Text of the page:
Boosting Performance with C

by jruizwp

Right after posting my last blog entry I began work on Durable Rules third iteration. My main question was: How can I improve the framework performance by an order of magnitude across all scenarios? As you can see it has been quite a long time since my last blog post. Well… I have been very busy finding an answer for the question above.

Early on, I decided to re-implement the core rules engine in C. Compared with scripting and memory managed languages, C provides good control over memory allocation and a lot flexibility on data structure definition. Obviously, control and flexibility come at a price: It took me a lot longer to develop the code.

So, in the end, this exercise was not just simply porting code from one language to another. I had to rethink and design the data structures. I also had to design and write a JSon parser. And I must say: I also took some time to invent a new feature to enable batch processing for streaming. The detailed explanation is in the following sections.

Data Structure Definition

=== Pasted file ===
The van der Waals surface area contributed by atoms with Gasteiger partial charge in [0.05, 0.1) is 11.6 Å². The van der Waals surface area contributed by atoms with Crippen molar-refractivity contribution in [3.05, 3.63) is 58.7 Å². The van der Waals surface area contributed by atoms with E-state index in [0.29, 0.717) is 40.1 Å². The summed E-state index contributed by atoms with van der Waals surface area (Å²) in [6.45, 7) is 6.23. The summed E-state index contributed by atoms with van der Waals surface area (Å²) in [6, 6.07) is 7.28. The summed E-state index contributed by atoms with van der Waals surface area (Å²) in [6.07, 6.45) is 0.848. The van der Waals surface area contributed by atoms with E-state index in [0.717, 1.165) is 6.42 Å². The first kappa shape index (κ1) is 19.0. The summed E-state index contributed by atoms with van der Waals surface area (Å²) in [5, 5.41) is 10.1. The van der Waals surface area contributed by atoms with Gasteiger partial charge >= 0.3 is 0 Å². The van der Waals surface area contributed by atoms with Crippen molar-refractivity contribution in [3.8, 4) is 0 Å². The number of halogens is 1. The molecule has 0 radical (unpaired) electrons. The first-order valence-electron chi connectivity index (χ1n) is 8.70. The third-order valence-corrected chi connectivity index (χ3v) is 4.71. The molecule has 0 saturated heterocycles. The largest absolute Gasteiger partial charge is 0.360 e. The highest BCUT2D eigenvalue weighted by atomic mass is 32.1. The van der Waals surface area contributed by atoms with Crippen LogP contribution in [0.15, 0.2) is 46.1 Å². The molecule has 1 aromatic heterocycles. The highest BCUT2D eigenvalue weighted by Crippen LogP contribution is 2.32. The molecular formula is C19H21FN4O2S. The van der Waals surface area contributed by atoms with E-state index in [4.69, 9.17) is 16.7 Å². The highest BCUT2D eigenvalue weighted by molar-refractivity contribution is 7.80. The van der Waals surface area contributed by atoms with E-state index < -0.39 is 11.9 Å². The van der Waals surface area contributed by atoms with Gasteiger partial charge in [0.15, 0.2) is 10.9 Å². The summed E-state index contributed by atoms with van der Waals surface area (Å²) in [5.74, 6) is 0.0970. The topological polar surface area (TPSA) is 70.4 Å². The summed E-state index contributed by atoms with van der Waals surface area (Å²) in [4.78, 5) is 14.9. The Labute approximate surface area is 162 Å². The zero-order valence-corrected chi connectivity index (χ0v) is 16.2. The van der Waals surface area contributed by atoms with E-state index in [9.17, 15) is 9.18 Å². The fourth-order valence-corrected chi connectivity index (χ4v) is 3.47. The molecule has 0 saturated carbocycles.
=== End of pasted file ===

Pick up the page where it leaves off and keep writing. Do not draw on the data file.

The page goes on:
The most important part of the project was to define a suitable data structure to represent a ruleset. The central principle: the system has to guarantee O(n) (linear) performance as a function of the input (event) size. To illustrate how this is achieved, let’s consider the simple rule definition below:

var d = require('durable');{
    rating: {
        track: {
            whenAll: {
                a: { event: ’start’ },
                b: { event: ‘end’ }
            run: function(s) { }

The code above waits for two events ‘start’ and ‘end’ to execute the ‘track’ action. Conceptually this rule is represented by a Rete tree, which root is an alpha node for message based events (type = $m). This node is followed by two alpha nodes with two rules event = ’start’ and event = ‘end’ respectively. The alpha nodes are joined by the ‘all’ beta node, which is followed by the track action node.


In my C implementation the Rete tree is a trie. Every time an event is observed, each event message property is evaluated in the trie. The conceptual counterpart of a trie node is an alpha node in the Rete tree. Thus each trie node contains the rule to be applied to a single named property. Also each trie node points to subsequent properties to be evaluated (typically derived from an ‘and’ expression). The leafs of the trie point to a linked list of beta nodes terminated by an action node.